Porcine reproductive and respiratory syndrome remains the most problematic disease confronting pork production today and one of your biggest headaches. Even if the disease hasn’t visited your farm, you are aware of the economic consequences it can wreak. Of course, co-infections can complicate control and add to the losses.
A conservative estimate puts PRRS losses for the industry at $600 million annually. Although eradication is receiving increased attention from veterinarians, diagnosticians and producers, until the disease is eradicated, prevention is the place to concentrate efforts.
Because the PRRS virus is easily spread, biosecurity protocols are crucial to preventing the disease. “PRRS virus can be transmitted between production facilities by several routes including infected pigs, contaminated boar semen, hands of barn personnel, transport vehicles, boots or coveralls, and insects,” says Scott Dee, DVM, with the University of Minnesota veterinary population medicine department.
Biosecurity protocols such as requiring personnel to shower-in/shower-out and wash hands thoroughly; boot disinfection; and washing, disinfecting and drying transport trailers all play important roles in reducing the risk of PRRS virus transmission, according to Dee.
“Disinfecting incoming supplies is a good way to eliminate PRRS virus from the surfaces of these items,” Dee notes. He recommends using validated disinfectant products at their recommended dilution rates and contact periods specified on the label.
Aerosol virus transmission from a group of infected pigs is another transmission route and perhaps the most common infection prospect in swine-dense regions. Dee and others, including Jeff Zimmerman, DVM, Iowa State University, have conducted extensive research on this transmission route that produced insights and methods to improve farm biosecurity.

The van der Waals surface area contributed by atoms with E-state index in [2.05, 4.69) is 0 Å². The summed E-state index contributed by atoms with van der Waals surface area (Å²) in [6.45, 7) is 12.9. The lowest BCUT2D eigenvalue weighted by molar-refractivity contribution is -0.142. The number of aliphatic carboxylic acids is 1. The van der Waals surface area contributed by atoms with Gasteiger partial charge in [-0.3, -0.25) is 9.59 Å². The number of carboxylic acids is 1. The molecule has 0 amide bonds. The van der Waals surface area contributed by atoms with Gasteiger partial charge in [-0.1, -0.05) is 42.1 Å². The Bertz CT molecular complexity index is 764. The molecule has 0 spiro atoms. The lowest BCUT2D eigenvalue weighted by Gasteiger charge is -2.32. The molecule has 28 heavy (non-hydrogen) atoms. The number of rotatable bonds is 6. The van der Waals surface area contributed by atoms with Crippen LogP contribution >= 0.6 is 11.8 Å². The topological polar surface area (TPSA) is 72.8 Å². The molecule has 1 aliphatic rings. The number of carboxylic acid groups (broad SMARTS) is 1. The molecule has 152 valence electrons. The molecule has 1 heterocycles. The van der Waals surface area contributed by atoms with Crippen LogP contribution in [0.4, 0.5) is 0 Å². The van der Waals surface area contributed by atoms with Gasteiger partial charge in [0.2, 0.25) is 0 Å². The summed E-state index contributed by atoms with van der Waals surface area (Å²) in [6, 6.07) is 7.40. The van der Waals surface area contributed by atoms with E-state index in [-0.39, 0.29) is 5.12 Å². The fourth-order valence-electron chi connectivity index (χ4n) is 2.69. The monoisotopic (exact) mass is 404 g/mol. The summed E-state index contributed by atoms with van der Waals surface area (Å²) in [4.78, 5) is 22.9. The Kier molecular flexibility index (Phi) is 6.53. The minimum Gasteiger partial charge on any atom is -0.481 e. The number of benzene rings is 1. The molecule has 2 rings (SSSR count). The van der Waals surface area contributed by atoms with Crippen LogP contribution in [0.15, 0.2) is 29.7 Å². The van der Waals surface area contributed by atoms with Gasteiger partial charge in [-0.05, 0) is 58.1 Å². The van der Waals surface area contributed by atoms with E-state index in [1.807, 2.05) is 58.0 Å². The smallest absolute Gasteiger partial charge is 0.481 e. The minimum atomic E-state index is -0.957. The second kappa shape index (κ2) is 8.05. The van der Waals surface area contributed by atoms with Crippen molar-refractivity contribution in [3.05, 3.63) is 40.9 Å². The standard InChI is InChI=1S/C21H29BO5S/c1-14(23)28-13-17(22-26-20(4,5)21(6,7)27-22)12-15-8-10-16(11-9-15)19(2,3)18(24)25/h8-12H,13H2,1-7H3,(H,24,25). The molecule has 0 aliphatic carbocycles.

For example, Dee’s research shows the PRRS virus can move over long distances through the air. “There’s no more mystery about how the virus can move from farm to farm,” he adds. “It’s not if the virus is transmitted via aerosol spread; the question is how far can it travel.”
So far, Dee has found that the distance is at least 5.7 miles. “That’s as far as we’ve looked,” he adds. “We don’t know for certain how far the virus can be transported, but we know for sure that it can go almost 6 miles.” His research also looked at Mycoplasma hyopneumo-niae and found it to move the same distance.
Most recently Dee has investigated how disease is spread in a pig-dense production area and which biosecurity measures are most effective to prevent transmission. “We checked high-, medium- and low-level biosecurity facilities to determine the differences.”
That research showed that air filtration can be highly effective when used in conjunction with other more commonly used biosecurity measures to block aerosol transmission of pathogens including PRRS virus and Mycoplasma hyopneumoniae. He is quick to emphasize that ventilation filters alone are not magic and that you still must have a complete biosecurity program in place.